Using Ali’s list as reference, I feel like there are a lot of cards that cannot be touched. The trinkets, the land searchers, the Planeswalkers and the Stones I feel are untouchables. That leaves us looking at Relic and Spellskite as potential replacements. Relic is pretty important, and a trinket to boot, so Spellskite seems like an easy replacement. Maybe the misers copy of Crucible is all we need in the main. Everything else looks so perfect.
Green White Tron
Taking a look at the sideboard, we have some replacements to make there. Boil becomes Choke. That was easy enough. The Rending Volleys can become Path to Exile. The land search should not be a big deal, and it deals with more creatures than Volley does. We do miss out on the uncounterable portion of the spell, but with Nature’s Claim and Path coming in against Twin, I would like to think that we would be fine. We’ve moved a Crucible into the main, and with Reinforcements, Thragtusk may be a bit redundant. I still like the idea of Thragtusk, but I’m not married to it with the sorcery in our main. Let’s take those guys out. I mean in the Control match up it’s pretty nice, but we have Emrakul to beat up on that matchup. I also want a Spellskite in the board since we took out the one in the main. It can do work against a lot of matches, and as Ali showed us during the Invitational it can do great stuff against Amulet!
The final two sideboard cards are the deepest I’ll go in this article, so thanks for putting up with me. It came down to three enchantments. One of which I fell in love with thanks to a lot of EDH, but sadly I believe is uncastable in any tron deck outside of the Mono Green list. We’ll not be seeing Privileged Position here.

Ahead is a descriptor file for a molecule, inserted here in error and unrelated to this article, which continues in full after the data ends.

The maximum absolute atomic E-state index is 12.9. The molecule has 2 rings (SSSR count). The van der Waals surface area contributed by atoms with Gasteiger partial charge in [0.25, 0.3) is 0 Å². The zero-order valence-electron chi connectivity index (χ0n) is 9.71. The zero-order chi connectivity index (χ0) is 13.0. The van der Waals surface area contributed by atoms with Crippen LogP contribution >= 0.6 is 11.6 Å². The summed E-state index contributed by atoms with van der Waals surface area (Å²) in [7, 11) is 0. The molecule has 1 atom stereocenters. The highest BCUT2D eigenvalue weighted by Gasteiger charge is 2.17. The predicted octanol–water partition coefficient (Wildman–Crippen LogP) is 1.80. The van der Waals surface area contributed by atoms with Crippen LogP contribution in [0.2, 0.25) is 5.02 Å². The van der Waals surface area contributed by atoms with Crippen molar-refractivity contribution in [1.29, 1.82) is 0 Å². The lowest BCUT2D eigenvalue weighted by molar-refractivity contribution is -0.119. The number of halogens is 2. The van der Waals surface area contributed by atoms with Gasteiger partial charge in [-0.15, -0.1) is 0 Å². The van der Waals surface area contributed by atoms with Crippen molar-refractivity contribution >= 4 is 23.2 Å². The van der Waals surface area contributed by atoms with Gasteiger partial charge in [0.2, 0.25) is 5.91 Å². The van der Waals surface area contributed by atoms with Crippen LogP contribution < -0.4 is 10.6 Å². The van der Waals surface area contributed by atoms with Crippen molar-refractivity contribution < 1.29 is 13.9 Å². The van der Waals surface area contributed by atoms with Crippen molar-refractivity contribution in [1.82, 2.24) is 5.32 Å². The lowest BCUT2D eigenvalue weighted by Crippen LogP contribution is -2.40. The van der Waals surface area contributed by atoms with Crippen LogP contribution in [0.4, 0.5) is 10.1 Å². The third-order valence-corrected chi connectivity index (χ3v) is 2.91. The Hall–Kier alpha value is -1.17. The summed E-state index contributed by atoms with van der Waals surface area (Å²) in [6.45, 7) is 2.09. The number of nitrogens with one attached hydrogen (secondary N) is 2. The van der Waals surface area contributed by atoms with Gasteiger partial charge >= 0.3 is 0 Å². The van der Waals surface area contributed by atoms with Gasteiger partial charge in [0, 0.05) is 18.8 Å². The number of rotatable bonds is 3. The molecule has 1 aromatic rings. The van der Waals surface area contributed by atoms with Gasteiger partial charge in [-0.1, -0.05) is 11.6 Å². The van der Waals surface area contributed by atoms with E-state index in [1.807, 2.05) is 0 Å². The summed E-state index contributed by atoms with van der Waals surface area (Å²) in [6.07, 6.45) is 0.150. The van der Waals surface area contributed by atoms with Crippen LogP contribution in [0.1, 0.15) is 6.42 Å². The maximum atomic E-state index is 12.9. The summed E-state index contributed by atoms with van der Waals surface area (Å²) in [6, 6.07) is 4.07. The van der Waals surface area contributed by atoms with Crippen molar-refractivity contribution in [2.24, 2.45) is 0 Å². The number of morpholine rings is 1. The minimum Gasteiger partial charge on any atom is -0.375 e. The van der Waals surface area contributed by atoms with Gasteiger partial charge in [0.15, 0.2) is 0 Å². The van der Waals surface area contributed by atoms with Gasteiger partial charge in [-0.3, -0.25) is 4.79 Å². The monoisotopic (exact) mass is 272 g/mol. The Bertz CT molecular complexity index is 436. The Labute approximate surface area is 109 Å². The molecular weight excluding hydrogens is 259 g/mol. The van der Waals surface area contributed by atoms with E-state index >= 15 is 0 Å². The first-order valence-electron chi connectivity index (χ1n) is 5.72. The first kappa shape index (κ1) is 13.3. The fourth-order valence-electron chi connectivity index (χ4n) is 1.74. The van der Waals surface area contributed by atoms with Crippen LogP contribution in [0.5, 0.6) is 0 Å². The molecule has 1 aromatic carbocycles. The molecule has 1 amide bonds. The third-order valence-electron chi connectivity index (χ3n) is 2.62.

I know that makes me sad too. It would be great against Sowing Salt, but, it comes into play a turn late from the first Salt, and would take a small miracle to actually cast on turn five anyway.
That leaves me with these two.
Thanks for making it 2300 words before finally hitting the back button!
There is a case for both of them, but I am going to make the case AGAINST Terra Eternal now. Which would make Sacred Ground the winner by default, which happens to be the best two words in the English language.
Terra Eternal costs three mana. It gives all lands indestructible, which is fairly neat, but works our poorly for us in few cases. The first being Sowing Salt exiles. That makes both enchantments useless against that card. The second being the interaction with Ghost Quarter. With Crucible we can possibly lock our opponents out of the game with the two cards. With Terra Eternal we are giving our opponents free lands, but not actually destroying theirs.
If you made it to the end of the article I would like to thank you. Enjoy your weekend, and may it be full of wins!